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Study links willingness to cheat, viewpoint on God

The study found no difference in the ethical behavior of believers and nonbelievers. But participants who saw God as compassionate were more likely to cheat than those who believed in an angry, punitive God.

April 30, 2011|By Nomi Morris, Special to the Los Angeles Times
  • "People with benevolent, loving images of God tend to be moral relativists," says one sociologist.
"People with benevolent, loving images of God tend to be moral relativists,"… (Karen Tapia-Andersen,…)

A new study on the link between one's view of God and willingness to cheat on a test is the latest example of social scientists wading into the highly charged field of religion and morality.

The study, titled "Mean Gods Make Good People: Different Views of God Predict Cheating Behavior" was peer reviewed and published earlier this month in the International Journal for the Psychology of Religion.

In line with many previous studies, it found no difference between the ethical behavior of believers and nonbelievers. But those who believed in a loving, compassionate God were more likely to cheat than those who believed in an angry, punitive God.

"The take-home message is not whether you believe in God, but what God you believe in," said Azim Shariff, a psychologist at the University of Oregon. Shariff conducted the study with psychologist Ara Norenzayan, who had been his doctoral advisor at the University of British Columbia.

They administered a math test to 100 undergraduates, advising the students that a computer glitch meant the correct answers would pop up after a few seconds unless they quickly pressed the space bar. The test takers also answered a 14-question survey to determine whether they believed in God, and if so, what traits they ascribed to God.

The experiment was done in two parts, on two different groups, to correct for the suggestive, or "priming," influence that taking the survey could have on behavior. Shariff said they also corrected for ethnicity, religious affiliation, and personality traits that could skew the results.

In 2008, Shariff and Norenzayan published an experiment in Science magazine showing that when people were "unconsciously primed" toward religious belief they were more likely to be generous to strangers, suggesting that religion can be a motivator in cooperative behavior.

"We received hate mail from both atheists and from religious people," Shariff said of that study. It came out soon after several books defending atheism had made the bestseller list, including Sam Harris' "The End of Faith" (2004), Richard Dawkins' "The God Delusion" (2006) and Christopher Hitchens' "God is Not Great" (2007).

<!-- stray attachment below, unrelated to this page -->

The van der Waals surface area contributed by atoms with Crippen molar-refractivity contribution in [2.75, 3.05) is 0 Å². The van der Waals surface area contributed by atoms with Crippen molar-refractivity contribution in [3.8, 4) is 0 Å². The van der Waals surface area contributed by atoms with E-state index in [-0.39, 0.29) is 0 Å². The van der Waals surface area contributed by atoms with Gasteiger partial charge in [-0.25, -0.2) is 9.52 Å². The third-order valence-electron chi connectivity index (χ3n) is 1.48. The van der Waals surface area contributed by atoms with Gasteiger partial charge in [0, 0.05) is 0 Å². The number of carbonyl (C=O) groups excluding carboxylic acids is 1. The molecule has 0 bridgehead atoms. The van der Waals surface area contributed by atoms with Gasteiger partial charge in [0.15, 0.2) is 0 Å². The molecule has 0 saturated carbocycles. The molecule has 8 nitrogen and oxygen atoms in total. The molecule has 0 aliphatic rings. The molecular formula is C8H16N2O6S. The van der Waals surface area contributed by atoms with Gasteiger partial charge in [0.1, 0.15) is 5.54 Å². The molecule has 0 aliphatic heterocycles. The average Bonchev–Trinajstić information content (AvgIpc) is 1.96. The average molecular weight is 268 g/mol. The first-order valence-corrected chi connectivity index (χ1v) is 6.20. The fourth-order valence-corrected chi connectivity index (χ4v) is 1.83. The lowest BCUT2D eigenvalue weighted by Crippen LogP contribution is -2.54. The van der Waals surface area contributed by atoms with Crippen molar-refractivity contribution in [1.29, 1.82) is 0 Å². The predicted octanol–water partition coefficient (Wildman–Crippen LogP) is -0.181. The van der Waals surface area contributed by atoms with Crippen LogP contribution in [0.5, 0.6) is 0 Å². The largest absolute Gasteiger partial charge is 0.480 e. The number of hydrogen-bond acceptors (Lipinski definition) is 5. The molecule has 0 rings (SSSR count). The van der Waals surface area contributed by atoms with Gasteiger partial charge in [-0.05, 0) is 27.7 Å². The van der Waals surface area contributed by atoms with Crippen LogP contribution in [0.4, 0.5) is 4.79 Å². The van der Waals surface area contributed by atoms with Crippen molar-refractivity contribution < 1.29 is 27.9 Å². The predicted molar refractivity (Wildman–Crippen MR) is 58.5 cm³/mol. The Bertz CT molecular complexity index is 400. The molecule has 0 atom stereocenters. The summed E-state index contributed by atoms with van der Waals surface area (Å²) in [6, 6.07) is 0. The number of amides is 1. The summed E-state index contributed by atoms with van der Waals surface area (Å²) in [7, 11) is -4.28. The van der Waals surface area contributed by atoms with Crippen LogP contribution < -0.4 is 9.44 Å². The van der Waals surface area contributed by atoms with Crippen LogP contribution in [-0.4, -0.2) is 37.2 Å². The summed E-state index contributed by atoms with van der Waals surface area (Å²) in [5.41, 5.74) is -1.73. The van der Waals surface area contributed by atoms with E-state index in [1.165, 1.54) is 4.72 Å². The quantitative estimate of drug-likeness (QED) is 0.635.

Shariff believes there has been a recent upsurge in academic research into religion-related behavior, particularly since 9/11 and in light of the evolution-versus-creationism conflicts.

"It is important to add science to these debates. It provides a powerful tool to study what is a powerful force in the world," Shariff said. "It is only now that it has become a really sexy topic. Psychology is at its best when it studies the things that people are passionate about."

For example, the Pew Forum on Religion and Public Policy was launched in 2001 to address the need for more research into religion's effects on society. And Baylor University, a private Baptist school in Waco, Texas, now has six professors specializing in the sociology of religion and a PhD program in that field.

A 2010 book by Baylor sociologists Paul Froese and Christopher Bader, "America's Four Gods — What We Say About God and What That Says About Us," examines diverse concepts of God and how those affect our worldview. The book was based on a 2005 survey of 1,721 people, a 2007 survey of 1,648 others and in-depth interviews with more than 100 additional participants.

The authors found that 95% of Americans believe in God, but conceive of that higher being in very different ways. About 28% believe in an "authoritative" God who is engaged in the world and judgmental, and about 22% in an engaged but "benevolent" God who loves us despite our failings. Two other groups of believers view the deity as more abstract and less engaged: About 21% conceive of a "critical" God who keeps track of our sins and may render judgment in the afterlife, and about 24% see a "distant" God who set the universe in motion but is not involved in day-to-day life.

Froese said Shariff and Norenzayan's results fit with his own findings. "More wrathful images of God are related to moral absolutism, while people with benevolent, loving images of God tend to be moral relativists," he said.

But he cautioned that morality itself is a "loaded" term, so sociologists prefer to use "behavioral norms." Cheating may not be viewed as bad in certain groups, he said. Even the word "God" on a survey would conjure a different image for different people.

"There aren't that many people who don't believe in God," Froese says. "But there is a big difference between the big bang theory and a guy with a white beard sending down thunderbolts."

The sociologist said that between the 1950s and 1990s, researchers believed religion was dying out, and lost interest in the topic. But that has changed.

He supports Shariff's position that there is room for more impartial academic inquiry into religion and behavior.

"The challenge in this enterprise is to remain dispassionate," Shariff said. "It's very important not to have a stake in it, not to have a horse in the race. We are not trying to portray [religion] as positive or negative but trying to put out the most accurate information available."

metrodesk@latimes.com

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